Image provided by: University of Nebraska-Lincoln Libraries, Lincoln, NE
About The Columbus journal. (Columbus, Neb.) 1874-1911 | View Entire Issue (June 21, 1911)
Powered by OpenONI
?-. s .-n
"Women Buffering from any form of
Illness are- invited to promptly com
municate with Mrs. Pinkbam at Lynn,
Mass. All letters are received, opened,
read and answered by women. A wo
man can freely talc
of her private ill
ness to a woman;
thus has been es
tablished this con
Mrs. Pinkham and
the women of
America which has
never been broken.
Never has she pub
lished a testimonial or used a letter
without the written consent of the
writer, and never has the Company
allowed these confidential letters to
f;et out of their possession, as the
lUndmls of thousands of them in
their files will attest
Out of the vast volume of experience
which Mrs. Pinkham has to draw
from, it is more than possible that she
lias pained the very knowledge needod
in your case. She asks nothing in re
turn except your good will, and her
advice has helped thousands. Surely
any woman, rich or poor, should bo
glad to take advantage of this gener
ous offer of assistance. Address Mrs
Pinkham, care of Lvdia E. Pinkham
Medicine Co., Lynn, Mass.
Every woman ought to have
Lydia li Pinkham's 80-page
Text Book. It is not a book for
general distribution, as it is too
expensive. It is free and only
obtainable by mail. "Write fox
fn Saskatchewan (Western Canada)
80O Bushels from 20 acres
ot wheat was the thresher t
return from a Lloyd-
I minster farm in the
J season of 1910. Many
fields in thotasv-cllas
other districts yield
ed from 25 to 35 bu
shels of whent to the
acre. Other grains in
re thus dtrlted
Iron the FREE
of Western Canada.
Till- fxecllent hhoKinc causes
wirt'S tit advance. Land values
should douhu-linno years lime.
4 : nil n grow inc.tiifotMl farm
am all profit ulile. Kie
lei Ih IiiiiI in tlie very lient
IUtrirtn: HI" nrre pre-emp-tloiinat
tKI.OO i-r 11T-M itli
in ctTtuin nr-:in. S1hio1bihI
-linr'lifH in Men nettle-
.unit. -Ilmut iiiirxt-fllril.
mill tlif rlilit'Ht : mil. water
unil liul 1I in ir material
For iianlnilars, as to Irx-ation.
low vrmcrs nil may rales xmu
tlenTliillv"" lllnMrated leimpMet.
IjiM H-m West." and oiher In
fi.rmnlM.n. write IiSnjt of Immi
gration. Ottawa t'Anada. or to
Canadian (;ivcrnm nt Agent.
W. V. BENNETT
I bTamm A flaa Dlrfa nHkk Mm
, TT I I'lrane write to tlicacntncrct vu
Couldn't See the Resemblance.
They have been joking Assistant
Treasurer James A. Mathews of the
Guardian bank, on his resemblance to
President Taft, and Mr. Mathews has
steadily refused to be annoyed there
by. So the jokers subsided and the
joke died a natural death.
Until the other night, when Mr. and
Mrs. Mathews dined together with
Mr. and Mrs. Frank Harmon and their
little daughter, when the Taft resem
blance was revived. Turning to young
Miss Harmon. Mr. Mathews asked
whether she. too, thought he looked
like the president.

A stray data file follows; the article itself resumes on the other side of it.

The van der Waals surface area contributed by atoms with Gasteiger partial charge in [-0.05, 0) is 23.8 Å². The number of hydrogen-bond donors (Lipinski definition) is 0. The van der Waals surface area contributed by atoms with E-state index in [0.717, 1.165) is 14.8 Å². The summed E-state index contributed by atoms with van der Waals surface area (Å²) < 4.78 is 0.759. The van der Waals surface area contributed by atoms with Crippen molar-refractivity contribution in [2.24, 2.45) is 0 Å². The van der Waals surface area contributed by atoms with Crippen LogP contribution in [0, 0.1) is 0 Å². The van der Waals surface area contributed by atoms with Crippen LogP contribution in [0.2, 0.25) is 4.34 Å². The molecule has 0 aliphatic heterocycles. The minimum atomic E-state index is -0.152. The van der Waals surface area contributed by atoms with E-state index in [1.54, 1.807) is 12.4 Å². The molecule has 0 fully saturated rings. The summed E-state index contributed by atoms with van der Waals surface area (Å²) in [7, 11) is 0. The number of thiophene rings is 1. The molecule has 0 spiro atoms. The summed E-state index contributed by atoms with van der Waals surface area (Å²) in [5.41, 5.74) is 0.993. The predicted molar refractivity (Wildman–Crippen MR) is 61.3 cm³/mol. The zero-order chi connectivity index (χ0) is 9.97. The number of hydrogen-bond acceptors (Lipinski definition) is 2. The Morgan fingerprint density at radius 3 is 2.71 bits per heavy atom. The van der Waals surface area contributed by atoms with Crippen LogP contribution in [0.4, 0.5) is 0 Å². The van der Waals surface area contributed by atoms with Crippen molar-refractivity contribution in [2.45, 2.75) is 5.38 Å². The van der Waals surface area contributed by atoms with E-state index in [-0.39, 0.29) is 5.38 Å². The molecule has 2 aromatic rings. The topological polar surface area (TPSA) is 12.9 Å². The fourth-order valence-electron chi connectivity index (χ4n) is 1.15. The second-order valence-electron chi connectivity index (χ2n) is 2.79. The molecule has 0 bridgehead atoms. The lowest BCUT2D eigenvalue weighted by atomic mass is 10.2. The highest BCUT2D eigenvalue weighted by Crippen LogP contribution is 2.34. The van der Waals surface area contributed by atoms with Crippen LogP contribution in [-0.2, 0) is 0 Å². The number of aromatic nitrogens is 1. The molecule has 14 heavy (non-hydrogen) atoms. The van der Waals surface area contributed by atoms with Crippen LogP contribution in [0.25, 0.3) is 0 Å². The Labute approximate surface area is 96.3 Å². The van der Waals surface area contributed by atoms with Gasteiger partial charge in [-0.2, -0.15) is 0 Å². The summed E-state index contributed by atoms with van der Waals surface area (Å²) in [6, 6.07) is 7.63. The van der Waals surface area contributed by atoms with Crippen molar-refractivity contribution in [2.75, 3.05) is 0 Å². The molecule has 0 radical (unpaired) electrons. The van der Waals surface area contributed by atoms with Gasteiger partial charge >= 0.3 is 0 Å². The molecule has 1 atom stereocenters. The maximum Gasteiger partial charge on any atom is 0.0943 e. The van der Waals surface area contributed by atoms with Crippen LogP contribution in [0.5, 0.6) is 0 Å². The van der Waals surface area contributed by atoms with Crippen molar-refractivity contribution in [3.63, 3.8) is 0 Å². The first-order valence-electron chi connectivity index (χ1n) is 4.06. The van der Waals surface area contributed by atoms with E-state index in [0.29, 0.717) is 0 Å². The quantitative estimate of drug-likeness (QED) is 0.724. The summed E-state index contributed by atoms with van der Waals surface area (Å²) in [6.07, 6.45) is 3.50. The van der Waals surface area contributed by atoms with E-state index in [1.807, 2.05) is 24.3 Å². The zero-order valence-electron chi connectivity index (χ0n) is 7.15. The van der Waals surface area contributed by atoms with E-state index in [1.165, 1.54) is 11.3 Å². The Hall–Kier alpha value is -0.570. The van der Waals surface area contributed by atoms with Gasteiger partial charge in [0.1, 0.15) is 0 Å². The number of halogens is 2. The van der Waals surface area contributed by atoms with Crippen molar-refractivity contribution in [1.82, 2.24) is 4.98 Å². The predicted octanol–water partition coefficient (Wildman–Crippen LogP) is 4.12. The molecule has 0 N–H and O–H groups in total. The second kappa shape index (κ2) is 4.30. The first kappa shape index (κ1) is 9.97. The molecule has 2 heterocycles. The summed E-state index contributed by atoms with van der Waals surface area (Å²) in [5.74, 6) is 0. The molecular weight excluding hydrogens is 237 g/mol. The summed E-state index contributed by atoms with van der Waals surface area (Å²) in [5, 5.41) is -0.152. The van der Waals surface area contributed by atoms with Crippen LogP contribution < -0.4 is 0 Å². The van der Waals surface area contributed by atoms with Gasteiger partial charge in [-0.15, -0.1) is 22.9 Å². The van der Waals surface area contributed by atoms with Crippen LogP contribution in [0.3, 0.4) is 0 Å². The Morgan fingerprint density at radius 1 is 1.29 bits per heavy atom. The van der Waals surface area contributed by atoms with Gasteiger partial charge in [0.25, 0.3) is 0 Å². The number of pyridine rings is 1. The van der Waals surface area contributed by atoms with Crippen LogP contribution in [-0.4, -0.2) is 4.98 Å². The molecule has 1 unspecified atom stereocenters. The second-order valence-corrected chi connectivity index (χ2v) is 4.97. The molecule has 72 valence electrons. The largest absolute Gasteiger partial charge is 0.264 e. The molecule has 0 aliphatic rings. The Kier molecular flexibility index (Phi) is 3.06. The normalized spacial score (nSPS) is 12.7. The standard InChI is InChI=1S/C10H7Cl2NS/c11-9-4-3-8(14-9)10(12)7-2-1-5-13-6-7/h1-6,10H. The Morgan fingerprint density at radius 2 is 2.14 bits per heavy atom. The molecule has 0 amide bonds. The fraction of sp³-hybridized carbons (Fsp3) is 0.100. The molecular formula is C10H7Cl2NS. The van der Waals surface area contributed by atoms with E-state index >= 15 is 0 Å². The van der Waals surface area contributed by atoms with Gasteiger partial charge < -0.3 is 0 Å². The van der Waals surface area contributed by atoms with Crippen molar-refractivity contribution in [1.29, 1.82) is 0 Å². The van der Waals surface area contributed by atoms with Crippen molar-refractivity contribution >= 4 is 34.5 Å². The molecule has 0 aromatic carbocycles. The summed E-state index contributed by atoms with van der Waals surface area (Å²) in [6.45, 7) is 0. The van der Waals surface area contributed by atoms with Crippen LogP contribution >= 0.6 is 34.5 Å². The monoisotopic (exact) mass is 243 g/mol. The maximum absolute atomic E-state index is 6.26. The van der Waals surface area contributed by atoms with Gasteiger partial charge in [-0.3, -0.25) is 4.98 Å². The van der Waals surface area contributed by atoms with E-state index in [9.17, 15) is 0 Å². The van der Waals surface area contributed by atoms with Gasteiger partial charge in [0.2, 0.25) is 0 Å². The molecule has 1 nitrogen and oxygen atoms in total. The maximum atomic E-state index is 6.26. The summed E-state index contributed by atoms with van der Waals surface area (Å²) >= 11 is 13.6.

Dorothy studied long and earnestly.
Then she answered:
"Not in the face. Uncle Jim."
A good dish for
Brown the con
tents of a tin of
Sausages in the
frying pan and
serve with baked
Easy to serve
fine to eat
Look for the Libby
label which means
Libby, McNeill & Libby
vt i rflRj
V jo. " 1
KJE7 f -5riI I
Spray potato plants for bugs.
Use barnyard manure for fertilizing.
Study the comforts of the cows and
No kind of young stock grows so
fast as a draft foal.
Raspberries are propagated by seeds,
sucker plants and tip plants.
The currant must not be cultivated
deeply, for it Is a shallow-rooted plant.
Twenty acres of good corn put In
the silo will feed 30 cows for a whole
The raspberry and blackberry, like
the strawberry, will succeed on any
good corn soil.
Water the horses before feeding.
When fed first there is often more
danger of colic.
Care should be taken that the cow
does not have to wade through filth
in the barnyard.
Very few farmers take enough time
in fitting the field for planting cither
corn or potatoes.
Watch sweet clover. It begins to
look as if it had a very valuable place
among our farm crops.
Horses that are clipped dry off fast
at night This is better than having
tbem stand around in a heavy wet
A teaspoonful of coal tar to a peck
of corn, moistened with a little wa
ter, is said to be a protection against
To be on the safe side cabbage
plants should be started in soil which
has not been previously used for cab
The production of pure milk means
obtaining the milk under scrupulously
clean conditions and handling it in a
Farmers make more clear money
from a flock of hens than from any
other livestock, but they are more
careless with them.
Much may be done to increase the
value of a woodlot by cutting out the
unsound or unlikely trees which are
crowding more valuable ones.
When buying a sprayer, get one
that throws a mist spray, as no other
will get the solution uniformly distrib
uted over all parts of the plant.
Where orchard trees have been heav
ily pruned early in the season, many
water sprouts or "suckers" will be apt
to grow in the center of the trees.
The chief value of alfalfa meal
over alfalfa is that it is all fed up,
and thus saves the waste impossible
to prevent in woody or coarse alfalfa.
The horses and oxen should be kept
in good, thrifty condition, not too fat